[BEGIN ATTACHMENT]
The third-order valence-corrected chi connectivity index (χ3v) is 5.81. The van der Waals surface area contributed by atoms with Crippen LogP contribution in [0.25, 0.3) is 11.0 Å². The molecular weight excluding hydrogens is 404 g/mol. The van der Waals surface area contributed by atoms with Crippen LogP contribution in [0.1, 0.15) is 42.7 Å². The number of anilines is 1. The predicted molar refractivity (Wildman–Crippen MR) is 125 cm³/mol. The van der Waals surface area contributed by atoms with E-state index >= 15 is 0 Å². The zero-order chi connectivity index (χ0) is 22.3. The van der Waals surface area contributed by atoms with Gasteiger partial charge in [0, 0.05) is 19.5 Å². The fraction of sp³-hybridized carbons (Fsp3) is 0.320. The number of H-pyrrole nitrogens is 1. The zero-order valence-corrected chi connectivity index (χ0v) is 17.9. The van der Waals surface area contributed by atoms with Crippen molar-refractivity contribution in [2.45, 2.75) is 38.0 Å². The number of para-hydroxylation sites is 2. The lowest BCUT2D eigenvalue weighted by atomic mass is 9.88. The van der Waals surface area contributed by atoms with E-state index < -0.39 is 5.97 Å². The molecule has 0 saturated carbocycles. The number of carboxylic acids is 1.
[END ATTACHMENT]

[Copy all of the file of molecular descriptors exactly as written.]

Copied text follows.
The third-order valence-corrected chi connectivity index (χ3v) is 5.81. The van der Waals surface area contributed by atoms with Crippen LogP contribution in [0.25, 0.3) is 11.0 Å². The molecular weight excluding hydrogens is 404 g/mol. The van der Waals surface area contributed by atoms with Crippen LogP contribution in [0.1, 0.15) is 42.7 Å². The number of anilines is 1. The predicted molar refractivity (Wildman–Crippen MR) is 125 cm³/mol. The van der Waals surface area contributed by atoms with E-state index >= 15 is 0 Å². The zero-order chi connectivity index (χ0) is 22.3. The van der Waals surface area contributed by atoms with Gasteiger partial charge in [0, 0.05) is 19.5 Å². The fraction of sp³-hybridized carbons (Fsp3) is 0.320. The number of H-pyrrole nitrogens is 1. The zero-order valence-corrected chi connectivity index (χ0v) is 17.9. The van der Waals surface area contributed by atoms with Crippen molar-refractivity contribution in [2.45, 2.75) is 38.0 Å². The number of para-hydroxylation sites is 2. The lowest BCUT2D eigenvalue weighted by atomic mass is 9.88. The van der Waals surface area contributed by atoms with E-state index < -0.39 is 5.97 Å². The molecule has 0 saturated carbocycles. The number of carboxylic acids is 1.